Edward Hindle was born in Sheffield, England, on 21 March 1886 , the eldest of six children to Edward James Hindle and Sarah Elizabeth Dewar. He attended classes at Bradford Technical College, Bradford, England, before gaining a national scholarship in biology at the Royal College of Science, London, in 1903. From there he went to work with Professor A Dendy, FRS, at King's College, London, taking his Associate in Zoology in 1906. From 1907 until 1908 he worked as a Research Assistant at the School of Tropical Medicine, Liverpool, England, before travelling to California, United States, in 1908 to re-join his family who had moved there in 1906. He spent the first six months in California working at the Marine Biological Station, La Jolla, before enrolling at the University of California, Berkeley, where he gained his PhD in 1910 . He then returned to England, and from 1910 until 1914 was Kingsley Bye Fellow, Magdalene College, Cambridge, and Beit Memorial Research Fellow, Quick Laboratory, Cambridge. He also spent the summer of 1911 at the Institut Pasteur, Paris, France. During his time at Cambridge he enrolled as an undergraduate in the Natural Science Tripos, graduating BA in 1912 and MA in 1917. From 1914 until 1919 he undertook War Service in England, France and Palestine, with the Royal Engineers Signals Service. In 1919, he married Irene Margaret Twist (d1933).
It was also in 1919 he became Professor of Biology and Parasitology at the School of Medicine, Cairo, Egypt. On returning to England in 1924, he became Milner Research Fellow at the London School of Hygiene & Tropical Medicine. From 1925 until 1928 he served with the Royal Society's Kala-azar Commission in China, and from 1928 until 1933 he was Beit Research Fellow in Tropical Medicine at the Wellcome Bureau of Scientific Research, London. In 1929 , he was awarded the degree of DSc by the University of Cambridge. He was married again in 1936 to Ellen Mary Theodora Boyen (nee Schroeder) but the marriage was dissolved in 1951. In 1935 , he was appointed Regius Professor of Zoology at the University of Glasgow , Scotland, holding this post until 1944 , when he became Scientific Director at the Zoological Society of London, holding that post until 1951. He was active in editorial work from early in his career and was associated with Parasitology in various capacities, 1912-1968. He was disappointed after the Second World War by the failure of One World , a publication intended as an international review of the arts, sciences and letters, which he helped to launch but was abandoned for lack of financial support.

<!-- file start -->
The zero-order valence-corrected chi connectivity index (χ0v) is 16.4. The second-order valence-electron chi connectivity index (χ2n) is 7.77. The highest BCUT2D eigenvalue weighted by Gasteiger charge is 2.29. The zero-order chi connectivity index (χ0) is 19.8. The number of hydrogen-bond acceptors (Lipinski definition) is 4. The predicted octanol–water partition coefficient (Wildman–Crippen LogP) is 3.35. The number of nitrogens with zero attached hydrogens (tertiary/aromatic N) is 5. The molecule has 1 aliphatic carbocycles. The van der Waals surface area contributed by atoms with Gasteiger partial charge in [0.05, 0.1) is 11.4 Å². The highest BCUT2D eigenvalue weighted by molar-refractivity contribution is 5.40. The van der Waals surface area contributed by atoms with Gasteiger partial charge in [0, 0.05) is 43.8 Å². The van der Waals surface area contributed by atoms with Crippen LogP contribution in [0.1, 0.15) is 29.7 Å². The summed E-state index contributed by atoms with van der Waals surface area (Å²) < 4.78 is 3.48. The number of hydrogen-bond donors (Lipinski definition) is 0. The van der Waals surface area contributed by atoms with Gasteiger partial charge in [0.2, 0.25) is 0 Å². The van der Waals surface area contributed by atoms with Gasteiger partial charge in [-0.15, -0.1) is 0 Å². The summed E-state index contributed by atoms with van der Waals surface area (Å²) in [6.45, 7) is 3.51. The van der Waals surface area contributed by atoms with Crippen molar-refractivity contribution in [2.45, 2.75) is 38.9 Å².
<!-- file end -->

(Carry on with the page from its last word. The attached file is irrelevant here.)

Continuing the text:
Hindle had a very eclectic research career which was governed by the diverse posts he occupied. G H F Nuttall in Cambridge established him in tropical medicine, and he carried out original work in protozoology and parasitology, especially insect-transmitted infections. He is also well known for the introduction of the golden hamster into the home and the laboratory. He was elected a Fellow of the Royal Society in 1942 and created a Freeman of the City of London in 1945. Between 1936 and 1961 he held the following positions: Founder President of the Zoological Society of Glasgow (1936); General Secretary, British Association for the Advancement of Science (1946-1951); President, Section D, British Association (1947); Founder and First President, Institute of Biology (1951-1952); Honorary Secretary, Royal Geographical Association (1951-1961) (Honorary Vice-President, 1962); President, Zoology Section, International Union of Biological Sciences (1953). Professor Hindle remained active throughout his later years but died suddenly, whilst travelling in a taxi, on 22 January 1973 .